Net neutrality a bold step towards ensuring equitable internet for all

R. Chandrashekhar

The net neutrality recommendations by Trai will ensure a level playing field for services providers to innovate and customize in India.
A digital economy can become a reality only if telecom firms make adequate investments to augment their existing networks to cater to the explosion of data traffic, and net neutrality enables that. Timothy Wu, the Columbia University visionary who coined the term net neutrality, may not have imagined the contentious debates that would rage over the concept a decade later, especially in India.

As India aspires to become a $1 trillion digital economy, we welcome the telecom regulator’s commitment to preserving the democracy of the internet and users’ right to freedom of speech and expression.

How CYBERCOM’s efforts against ISIS have changed

By: Aaron Mehta 

During his tenure at the Pentagon, then-Secretary of Defense Ash Carter often talked about how the role of cyber operations in the fight against the Islamic State group, commonly known as ISIS or ISIL. But in October, Carter wrote in a lengthy blog post that he was “largely disappointed” by U.S. Cyber Command’s effectiveness against the militant group. “It never really produced any effective cyber weapons or techniques,” Carter wrote. “When CYBERCOM did produce something useful, the intelligence community tended to delay or try to prevent its use, claiming cyber operations would hinder intelligence collection. This would be understandable if we had been getting a steady stream of actionable intel, but we weren’t.”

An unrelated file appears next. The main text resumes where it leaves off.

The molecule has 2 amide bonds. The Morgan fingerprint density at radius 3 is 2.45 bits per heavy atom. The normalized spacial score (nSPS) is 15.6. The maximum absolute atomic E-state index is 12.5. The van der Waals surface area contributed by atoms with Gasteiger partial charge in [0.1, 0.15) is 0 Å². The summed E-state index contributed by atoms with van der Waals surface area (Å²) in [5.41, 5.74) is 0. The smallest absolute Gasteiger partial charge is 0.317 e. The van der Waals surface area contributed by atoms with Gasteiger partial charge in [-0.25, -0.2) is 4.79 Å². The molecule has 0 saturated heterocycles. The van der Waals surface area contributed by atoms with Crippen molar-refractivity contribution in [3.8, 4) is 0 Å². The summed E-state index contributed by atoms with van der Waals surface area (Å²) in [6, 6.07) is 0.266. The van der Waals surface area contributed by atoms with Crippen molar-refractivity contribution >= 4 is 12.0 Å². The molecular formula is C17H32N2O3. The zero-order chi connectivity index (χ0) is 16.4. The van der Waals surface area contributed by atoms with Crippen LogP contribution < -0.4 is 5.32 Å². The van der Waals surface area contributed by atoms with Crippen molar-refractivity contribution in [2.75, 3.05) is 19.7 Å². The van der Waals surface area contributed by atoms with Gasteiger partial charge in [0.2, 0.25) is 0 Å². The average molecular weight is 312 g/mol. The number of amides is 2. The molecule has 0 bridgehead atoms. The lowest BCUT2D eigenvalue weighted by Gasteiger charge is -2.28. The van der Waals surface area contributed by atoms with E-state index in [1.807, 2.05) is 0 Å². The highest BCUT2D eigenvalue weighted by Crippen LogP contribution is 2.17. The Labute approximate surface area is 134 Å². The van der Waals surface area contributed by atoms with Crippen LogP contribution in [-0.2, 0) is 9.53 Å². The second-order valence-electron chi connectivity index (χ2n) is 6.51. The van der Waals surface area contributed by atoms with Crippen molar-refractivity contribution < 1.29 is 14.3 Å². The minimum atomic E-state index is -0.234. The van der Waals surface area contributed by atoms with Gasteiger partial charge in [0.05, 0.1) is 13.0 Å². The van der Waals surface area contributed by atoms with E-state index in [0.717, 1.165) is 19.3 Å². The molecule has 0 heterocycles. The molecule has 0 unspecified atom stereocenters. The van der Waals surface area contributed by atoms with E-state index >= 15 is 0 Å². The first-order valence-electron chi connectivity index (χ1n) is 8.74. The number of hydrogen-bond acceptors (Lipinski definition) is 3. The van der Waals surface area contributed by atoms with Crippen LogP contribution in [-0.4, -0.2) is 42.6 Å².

Air Force Eyes Next-Gen Electronic Warfare


“We’ve started our next enterprise capability collaboration team, what we call as ECCT,” said Gen. Stephen Wilson, Air Force vice chief of staff at the Pentagon. Wilson said the first ECCT focused on the Air Superiority 2030 study; the second, multi-domain command and control. “The third one we’re going to focus on electronic warfare,” the general said, met by applause from the EW community during the Association of Old Crows’ annual International Symposium & Convention in Washington, D.C.

The Army outlines 10 goals for new PNT technologies

By: Mark Pomerleau

The Army wants to see new approaches to positioning, navigation and timing technologies and released a solicitation Nov. 24 specifically looking for ways industry can enhance those capabilities for soldiers fighting on land. The announcement, issued through the Army’s Communications-Electronics Research, Development and Engineering Center, lists 10 areas of research interest. Below is a breakdown of the capabilities and the Army’s goal for each project:

Pseudolite systems. Goal: Improved situational awareness and support to mission command.